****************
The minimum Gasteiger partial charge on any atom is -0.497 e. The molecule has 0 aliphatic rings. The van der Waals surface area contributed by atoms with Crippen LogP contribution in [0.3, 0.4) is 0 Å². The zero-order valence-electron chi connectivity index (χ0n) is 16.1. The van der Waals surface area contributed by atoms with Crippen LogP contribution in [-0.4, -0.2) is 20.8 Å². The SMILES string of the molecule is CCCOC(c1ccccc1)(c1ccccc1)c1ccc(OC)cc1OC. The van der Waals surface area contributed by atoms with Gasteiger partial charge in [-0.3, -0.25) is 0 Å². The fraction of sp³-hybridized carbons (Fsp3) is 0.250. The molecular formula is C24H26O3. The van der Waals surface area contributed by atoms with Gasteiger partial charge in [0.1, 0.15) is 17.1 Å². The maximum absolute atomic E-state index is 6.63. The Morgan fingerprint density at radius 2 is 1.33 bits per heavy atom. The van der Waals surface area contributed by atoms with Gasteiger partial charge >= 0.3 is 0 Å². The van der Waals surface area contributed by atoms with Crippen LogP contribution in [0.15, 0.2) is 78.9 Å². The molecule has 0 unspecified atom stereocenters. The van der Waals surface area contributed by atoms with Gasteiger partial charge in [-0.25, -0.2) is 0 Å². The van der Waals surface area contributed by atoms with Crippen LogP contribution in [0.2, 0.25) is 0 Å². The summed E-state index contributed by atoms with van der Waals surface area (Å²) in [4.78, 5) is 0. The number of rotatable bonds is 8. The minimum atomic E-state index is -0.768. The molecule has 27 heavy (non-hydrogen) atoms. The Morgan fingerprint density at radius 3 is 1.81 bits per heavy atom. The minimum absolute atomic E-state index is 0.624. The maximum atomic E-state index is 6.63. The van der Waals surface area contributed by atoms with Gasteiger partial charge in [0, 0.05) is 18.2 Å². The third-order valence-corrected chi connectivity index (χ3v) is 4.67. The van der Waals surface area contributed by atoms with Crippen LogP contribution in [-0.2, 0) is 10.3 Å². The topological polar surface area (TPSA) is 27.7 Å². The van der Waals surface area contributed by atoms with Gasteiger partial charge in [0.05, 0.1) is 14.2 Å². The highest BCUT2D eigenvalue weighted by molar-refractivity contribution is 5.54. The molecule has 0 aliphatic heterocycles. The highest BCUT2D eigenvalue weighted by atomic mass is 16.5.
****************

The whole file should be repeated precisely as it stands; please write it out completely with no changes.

The minimum Gasteiger partial charge on any atom is -0.497 e. The molecule has 0 aliphatic rings. The van der Waals surface area contributed by atoms with Crippen LogP contribution in [0.3, 0.4) is 0 Å². The zero-order valence-electron chi connectivity index (χ0n) is 16.1. The van der Waals surface area contributed by atoms with Crippen LogP contribution in [-0.4, -0.2) is 20.8 Å². The SMILES string of the molecule is CCCOC(c1ccccc1)(c1ccccc1)c1ccc(OC)cc1OC. The van der Waals surface area contributed by atoms with Gasteiger partial charge in [-0.3, -0.25) is 0 Å². The fraction of sp³-hybridized carbons (Fsp3) is 0.250. The molecular formula is C24H26O3. The van der Waals surface area contributed by atoms with Gasteiger partial charge in [0.1, 0.15) is 17.1 Å². The maximum absolute atomic E-state index is 6.63. The Morgan fingerprint density at radius 2 is 1.33 bits per heavy atom. The van der Waals surface area contributed by atoms with Gasteiger partial charge >= 0.3 is 0 Å². The van der Waals surface area contributed by atoms with Crippen LogP contribution in [0.15, 0.2) is 78.9 Å². The molecule has 0 unspecified atom stereocenters. The van der Waals surface area contributed by atoms with Gasteiger partial charge in [-0.25, -0.2) is 0 Å². The van der Waals surface area contributed by atoms with Crippen LogP contribution in [0.2, 0.25) is 0 Å². The summed E-state index contributed by atoms with van der Waals surface area (Å²) in [4.78, 5) is 0. The number of rotatable bonds is 8. The minimum atomic E-state index is -0.768. The molecule has 27 heavy (non-hydrogen) atoms. The Morgan fingerprint density at radius 3 is 1.81 bits per heavy atom. The minimum absolute atomic E-state index is 0.624. The maximum atomic E-state index is 6.63. The van der Waals surface area contributed by atoms with Gasteiger partial charge in [0, 0.05) is 18.2 Å². The third-order valence-corrected chi connectivity index (χ3v) is 4.67. The van der Waals surface area contributed by atoms with Crippen LogP contribution in [-0.2, 0) is 10.3 Å². The topological polar surface area (TPSA) is 27.7 Å². The van der Waals surface area contributed by atoms with Gasteiger partial charge in [0.05, 0.1) is 14.2 Å². The highest BCUT2D eigenvalue weighted by molar-refractivity contribution is 5.54. The molecule has 0 aliphatic heterocycles. The highest BCUT2D eigenvalue weighted by atomic mass is 16.5.